Edge computing is at the peak of its hype cycle, at least in the telco market. Mobile network operators (MNOs) quote edge as the technology that will make their 5G business case fly, as frequently as, last year, they were citing the Internet of Things, or the year before, self-driving cars. In many cases the edge – deploying compute, storage and connectivity close to the users – is closely tied to the IoT in operators’ strategies.
But there are clear challenges in this approach – neither edge nor IoT is mature in terms of platforms, business case or clear demand; and while both will be highly significant in changing the mobile network model in future, neither is MNO-specific. At the edge, as in the IoT, operators will have to find their role in a complex ecosystem, and try to ensure they are more than 5G or converged bit-pipes for all the data passing from sensors to edge nodes to the cloud.
Some operators are putting together clear and rational roadmaps, though in most cases actual deployment is at the earliest stage and the return on investment (ROI) model is not fully clear.
They are battling with the gulf between early assumptions about the telco edge and the emerging reality. The early operator interest in edge, as encapsulated in the first ETSI MEC (Multi-access Edge Computing) architectures. This assumed that existing operator locations – central offices and cell sites – would be enough to support an edge for nearly all purposes. This would include the MNO’s own services, such as enhanced AR-enabled gaming (probably the only well-defined and scoped telco-driven edge application so far); as well as support for many third party enterprise and industrial applications, especially those in the IoT which required localized capacity and connectivity to reduce latency, support huge numbers of devices, and protect privacy.
In reality, while the demand for edge computing is growing far more quickly in the enterprise than classic telco, consumer-facing services, in many cases these industrial players want on-premise edge cloud nodes; or they will use public edge networks, but the sites will be provided not just by operators but other deployers like webscalers.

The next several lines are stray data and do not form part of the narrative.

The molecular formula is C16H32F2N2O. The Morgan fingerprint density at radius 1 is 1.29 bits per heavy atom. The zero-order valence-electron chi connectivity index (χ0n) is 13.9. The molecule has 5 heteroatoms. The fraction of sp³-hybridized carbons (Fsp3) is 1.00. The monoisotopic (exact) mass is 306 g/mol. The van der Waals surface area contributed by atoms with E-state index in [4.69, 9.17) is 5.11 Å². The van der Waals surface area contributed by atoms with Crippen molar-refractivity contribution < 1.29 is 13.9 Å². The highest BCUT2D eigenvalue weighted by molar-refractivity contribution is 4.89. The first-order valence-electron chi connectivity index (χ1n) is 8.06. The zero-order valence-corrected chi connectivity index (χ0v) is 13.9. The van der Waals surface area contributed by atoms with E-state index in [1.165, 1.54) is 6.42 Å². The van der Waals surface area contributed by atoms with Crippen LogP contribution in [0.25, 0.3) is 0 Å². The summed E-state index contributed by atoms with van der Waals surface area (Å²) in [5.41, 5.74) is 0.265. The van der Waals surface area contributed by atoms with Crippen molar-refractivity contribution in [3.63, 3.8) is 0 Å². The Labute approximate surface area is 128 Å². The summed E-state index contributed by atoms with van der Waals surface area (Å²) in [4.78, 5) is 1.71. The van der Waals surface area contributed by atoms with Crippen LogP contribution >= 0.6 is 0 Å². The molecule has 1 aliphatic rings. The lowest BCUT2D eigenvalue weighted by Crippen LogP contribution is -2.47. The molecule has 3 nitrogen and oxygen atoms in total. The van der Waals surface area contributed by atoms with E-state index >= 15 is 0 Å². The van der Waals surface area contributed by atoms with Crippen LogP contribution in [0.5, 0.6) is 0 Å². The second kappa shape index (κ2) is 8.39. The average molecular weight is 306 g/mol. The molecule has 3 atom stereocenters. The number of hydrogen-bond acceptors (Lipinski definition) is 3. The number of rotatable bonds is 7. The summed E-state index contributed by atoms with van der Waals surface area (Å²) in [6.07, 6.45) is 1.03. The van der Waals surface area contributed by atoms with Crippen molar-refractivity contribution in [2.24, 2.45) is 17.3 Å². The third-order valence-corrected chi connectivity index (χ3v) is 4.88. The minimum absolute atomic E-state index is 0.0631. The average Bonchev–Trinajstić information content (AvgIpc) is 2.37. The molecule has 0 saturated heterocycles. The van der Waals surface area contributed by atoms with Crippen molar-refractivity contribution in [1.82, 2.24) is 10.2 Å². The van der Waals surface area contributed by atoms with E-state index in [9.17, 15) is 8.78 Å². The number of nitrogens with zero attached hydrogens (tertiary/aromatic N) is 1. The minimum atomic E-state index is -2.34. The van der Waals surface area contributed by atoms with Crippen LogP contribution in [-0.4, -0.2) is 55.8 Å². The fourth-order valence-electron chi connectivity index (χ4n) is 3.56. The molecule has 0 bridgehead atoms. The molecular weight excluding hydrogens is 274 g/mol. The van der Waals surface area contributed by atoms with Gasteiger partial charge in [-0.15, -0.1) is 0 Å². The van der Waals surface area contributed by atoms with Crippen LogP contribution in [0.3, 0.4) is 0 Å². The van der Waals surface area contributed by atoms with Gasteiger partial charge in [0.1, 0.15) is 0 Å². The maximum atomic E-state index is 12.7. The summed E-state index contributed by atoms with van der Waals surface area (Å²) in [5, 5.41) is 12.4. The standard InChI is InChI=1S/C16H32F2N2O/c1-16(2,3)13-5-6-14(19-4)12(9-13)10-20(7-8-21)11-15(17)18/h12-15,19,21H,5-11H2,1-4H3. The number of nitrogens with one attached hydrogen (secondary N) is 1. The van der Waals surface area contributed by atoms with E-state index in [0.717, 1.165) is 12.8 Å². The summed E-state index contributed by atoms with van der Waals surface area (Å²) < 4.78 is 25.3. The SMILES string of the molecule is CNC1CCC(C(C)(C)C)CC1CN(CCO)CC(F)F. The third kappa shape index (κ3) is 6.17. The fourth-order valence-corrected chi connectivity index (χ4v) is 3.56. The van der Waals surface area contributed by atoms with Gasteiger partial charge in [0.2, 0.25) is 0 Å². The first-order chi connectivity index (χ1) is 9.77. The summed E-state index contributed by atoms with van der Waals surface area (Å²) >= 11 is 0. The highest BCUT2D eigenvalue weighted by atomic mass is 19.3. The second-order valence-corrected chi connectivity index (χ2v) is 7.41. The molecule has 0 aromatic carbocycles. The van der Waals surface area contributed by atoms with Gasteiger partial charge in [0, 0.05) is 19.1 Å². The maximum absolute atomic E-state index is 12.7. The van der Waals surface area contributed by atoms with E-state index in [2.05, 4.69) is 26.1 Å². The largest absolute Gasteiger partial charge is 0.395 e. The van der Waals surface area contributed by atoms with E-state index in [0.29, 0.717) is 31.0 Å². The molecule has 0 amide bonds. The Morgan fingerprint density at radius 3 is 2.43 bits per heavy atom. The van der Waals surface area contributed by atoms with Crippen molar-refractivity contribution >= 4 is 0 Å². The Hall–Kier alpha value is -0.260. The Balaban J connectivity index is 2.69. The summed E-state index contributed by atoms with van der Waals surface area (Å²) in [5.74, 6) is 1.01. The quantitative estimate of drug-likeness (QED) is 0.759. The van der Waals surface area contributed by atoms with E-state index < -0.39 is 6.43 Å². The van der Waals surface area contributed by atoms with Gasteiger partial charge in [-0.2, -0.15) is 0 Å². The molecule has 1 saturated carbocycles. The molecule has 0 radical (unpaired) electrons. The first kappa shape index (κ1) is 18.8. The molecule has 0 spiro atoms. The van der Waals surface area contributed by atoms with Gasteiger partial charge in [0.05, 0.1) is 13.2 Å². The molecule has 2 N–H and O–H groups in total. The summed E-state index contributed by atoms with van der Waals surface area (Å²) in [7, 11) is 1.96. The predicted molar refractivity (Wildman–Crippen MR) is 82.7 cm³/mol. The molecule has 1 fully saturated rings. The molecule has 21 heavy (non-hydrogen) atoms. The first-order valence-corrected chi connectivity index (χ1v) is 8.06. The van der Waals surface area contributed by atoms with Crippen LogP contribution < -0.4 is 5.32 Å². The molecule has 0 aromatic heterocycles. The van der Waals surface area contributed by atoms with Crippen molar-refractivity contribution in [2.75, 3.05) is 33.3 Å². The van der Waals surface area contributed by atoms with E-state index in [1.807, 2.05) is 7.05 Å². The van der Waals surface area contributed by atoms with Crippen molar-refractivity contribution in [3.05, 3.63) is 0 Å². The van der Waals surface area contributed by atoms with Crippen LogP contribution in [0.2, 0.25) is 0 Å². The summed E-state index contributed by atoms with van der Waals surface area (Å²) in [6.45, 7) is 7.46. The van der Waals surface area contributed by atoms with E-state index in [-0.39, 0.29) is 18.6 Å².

So there are question marks over how far the telcos really can leverage their existing sites to provide an edge network with the right number and location of nodes for many enterprise and IoT purposes, not just to enhance their own services for their subscribers. This is seen in the hesitancy that some tower operators are now exhibiting, even though they were initially, especially in the USA, seen as natural organizations to deploy edge clouds on their sites. On one hand, there are new start-ups, such as EdgePresence, following the pioneer, Vapor.io, into the tower-oriented neutral host edge business. On the other, Crown Castle, the most optimistic about this model, seems to be pulling back a bit from its commitment to edge.
Some operators, such as Sprint, SK Telecom and Vodafone Idea, are setting out detailed edge strategies with different commercial objectives, while others, like BT, remain convinced that just a few edge nodes per market will be required, and that the monetization opportunities for operators will be limited; and others point out the technical challenges of distributing the cloud in tandem with distributing the RAN and core, which for many promises to be the optimal approach in order to leverage 5G roll-outs as well as possible.
It is clear that the greatest power will lie with companies that can aggregate many edge locations and provide dynamic orchestration of services – and in future, microservices – across those edges, moving towards network slicing. Companies which are seen as enablers of this are hot property in terms of venture capital and acquisitions, and a mini-bubble at the edge can be expected. In the past week or so, Intel has acquired Pivot while EdgeConnex is said to be in play.
Perhaps the biggest driver to deploy this complex edge network will come when operators start to roll out a more distributed core network. The pendulum is swinging away from highly centralized 5G core architectures and many MNOs are planning more distributed build-outs when they come to implement a cloud-native, sliceable core. This will necessitate turning central offices and even more distributed locations into micro-data centers to support the core network functions, and sometimes virtualized RAN basebands too. In that environment, it makes sense to use the cloud capacity to support applications too, and organizations like Ericsson’s Edge Gravity are pushing use cases and developer platforms that will take advantage of this.
Deutsche Telekom, for instance, is implementing its 5G cloud-native core in parallel with converting 900 of its telco locations in Germany into edge cloud centers, or cloudlets, which will host distributed core as well as other virtual network functions (VNFs) for DT’s own network, and could also support customer or partner applications. So far, central offices in Berlin, Frankfurt, Hamburg and Munich have been turned into cloudlets, and Dusseldorf will be next. The operator is using MobiledgeX, a start-up backed by DT, as the platform for its edge applications development and deployment.
But to achieve the coveted orchestrator role in the edge will be a target for some edge-focused operators, but also for enterprise specialists, webscale providers and others. It will be vital for the MNOs to start planning now for how to make maximum use of their assets – sites and 5G – while signing up partners and devising processes that will enable them to take a bigger role in the value chain.